Columbia Daily Spectator, November 3, 1978

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On the new High Energy Music and the renaissance of rock & roll

Joel Schuman

When it started, no one knew what to call it. They hit upon the name of Punk Rock. The promoters of that term were staunch believers in the erroneous assumption that this music was a working class movement. The name changed and the music progressed. New Wave they called it. But that wasn't quite true either — you see, how could you call the Rolling Stones and the Who New Wave, when they were such landmarks in the Old Wave? (Even Bruce Springsteen considers himself a member of this musical form). Then producers just decided to fuck the whole idea, and call it what it sounds like. Rock and Roll. That's fine, but I prefer High Energy music, or even High Energy Rock & Roll. High Energy, because that is the most dominant and visible part of the music. Rock and Roll, cause most of the music is a throwback to the late fifties-early sixties musical genre. Short, powerful songs on relevant topics.

Now that we've got a name, how about some sort of idea of what the music is all about? (I hate rhetorical questions, don't you?) High energy music is first of all high in what might be called EQ, or energy quotient. A good way to get an idea of what I'm saying might be to imagine Patti Smith singing "Rock and Roll Nigger," and then picture the Bee Gees singing and then picture the Bee Gees singing about the night fever. If you can do this, you've pretty well got both ends of the scale. The people who play HEM (high energy music) maintain a level of intensity unparallelled in any other musical form. This does not mean that the music is loud. Or rather, that it must be loud. Music does not have to be played any louder than one would play a symphony if the music is high energy. The energy is an intrinsic quality. There are, of course, groups like the Ramones who play their stuff real loud when it would be good at a lower volume. But there are many more groups like the Dead Boys 'who play their music so that you go home and can't hear for 2 days in hopes that you won't notice that there's nothing there. Patti Smith does not play her music very loudly, and she is the undisputed priestess of the art.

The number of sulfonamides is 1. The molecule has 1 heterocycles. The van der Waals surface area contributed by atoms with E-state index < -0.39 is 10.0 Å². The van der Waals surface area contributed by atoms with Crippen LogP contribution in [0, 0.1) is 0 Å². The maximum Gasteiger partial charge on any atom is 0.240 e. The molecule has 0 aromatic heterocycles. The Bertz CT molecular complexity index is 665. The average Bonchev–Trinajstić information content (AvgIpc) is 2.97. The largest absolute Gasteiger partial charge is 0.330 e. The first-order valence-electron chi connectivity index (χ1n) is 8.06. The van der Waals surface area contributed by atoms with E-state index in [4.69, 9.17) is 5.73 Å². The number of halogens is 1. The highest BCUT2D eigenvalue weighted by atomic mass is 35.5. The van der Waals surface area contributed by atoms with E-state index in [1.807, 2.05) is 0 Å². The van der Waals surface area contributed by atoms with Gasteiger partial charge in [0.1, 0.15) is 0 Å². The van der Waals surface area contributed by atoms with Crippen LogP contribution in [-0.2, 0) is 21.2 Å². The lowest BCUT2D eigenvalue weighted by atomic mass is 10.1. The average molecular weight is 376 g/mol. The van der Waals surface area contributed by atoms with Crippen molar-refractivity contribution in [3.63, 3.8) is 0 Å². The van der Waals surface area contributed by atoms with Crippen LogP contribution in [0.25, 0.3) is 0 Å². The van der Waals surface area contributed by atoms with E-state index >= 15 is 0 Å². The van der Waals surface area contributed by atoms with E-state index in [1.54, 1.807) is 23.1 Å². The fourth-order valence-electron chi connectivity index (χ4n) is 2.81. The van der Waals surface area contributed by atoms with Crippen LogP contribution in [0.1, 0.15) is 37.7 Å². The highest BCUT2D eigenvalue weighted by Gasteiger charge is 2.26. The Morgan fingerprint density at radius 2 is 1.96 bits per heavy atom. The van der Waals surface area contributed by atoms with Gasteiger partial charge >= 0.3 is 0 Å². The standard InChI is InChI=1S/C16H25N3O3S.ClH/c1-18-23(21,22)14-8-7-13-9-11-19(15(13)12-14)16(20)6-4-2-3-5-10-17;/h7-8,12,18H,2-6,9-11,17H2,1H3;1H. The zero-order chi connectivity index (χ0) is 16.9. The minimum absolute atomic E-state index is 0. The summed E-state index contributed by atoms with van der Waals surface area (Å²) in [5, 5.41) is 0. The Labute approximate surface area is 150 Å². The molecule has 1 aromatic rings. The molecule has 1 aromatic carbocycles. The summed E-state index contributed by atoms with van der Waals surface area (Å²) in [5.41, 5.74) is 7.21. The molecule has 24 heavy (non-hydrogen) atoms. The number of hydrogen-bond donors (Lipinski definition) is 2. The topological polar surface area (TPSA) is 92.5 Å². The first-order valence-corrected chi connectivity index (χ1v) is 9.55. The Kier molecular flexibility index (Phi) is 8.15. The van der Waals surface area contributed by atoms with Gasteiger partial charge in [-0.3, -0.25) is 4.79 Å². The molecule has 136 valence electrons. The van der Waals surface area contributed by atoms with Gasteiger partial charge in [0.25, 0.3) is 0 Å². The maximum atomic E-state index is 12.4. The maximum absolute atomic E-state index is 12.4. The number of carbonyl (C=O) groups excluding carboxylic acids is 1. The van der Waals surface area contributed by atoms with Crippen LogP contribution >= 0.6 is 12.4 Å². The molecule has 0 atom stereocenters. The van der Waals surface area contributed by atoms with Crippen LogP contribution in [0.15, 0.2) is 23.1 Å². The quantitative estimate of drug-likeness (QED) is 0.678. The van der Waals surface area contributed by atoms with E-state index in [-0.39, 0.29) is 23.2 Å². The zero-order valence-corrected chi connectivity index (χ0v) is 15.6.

HEM's function is not solely to get you up and boppin', the music has an essential honesty. It is not overproduced, or if it is it is no longer good. An example of this is the Cars new album. It is obvious which songs are glossed over, done and redone. The best are the songs that are raw, vital and vibrant. There was one performer who used to be able to get around this problem, and that was Iggy Pop (aka James Osterberg). Ever since his Lust for Life album, however, he has traded in his music for money. Iggy used to be able to sing around complex melodies and arrangements and retain that vital energy and force. This has now gone by the way, with his morals and principles, I guess.

The honesty shines through in the work of people like Willie Alexander and the Boom Boom Band, Blondie, old Iggy Pop, Elvis Costello, Patti Smith and Talking Heads. As an alternative to honesty, some performers, such as the Ramones, choose to make light of traditionally depressing situations, as in the songs "Teenage Lobotomy", "I Wanna Be Well", "Glad to See You Go", "Gimme Gimme Shock Treatment", and "We're a Happy Family", etc.. In "You Should Never Have Opened That Door," they sing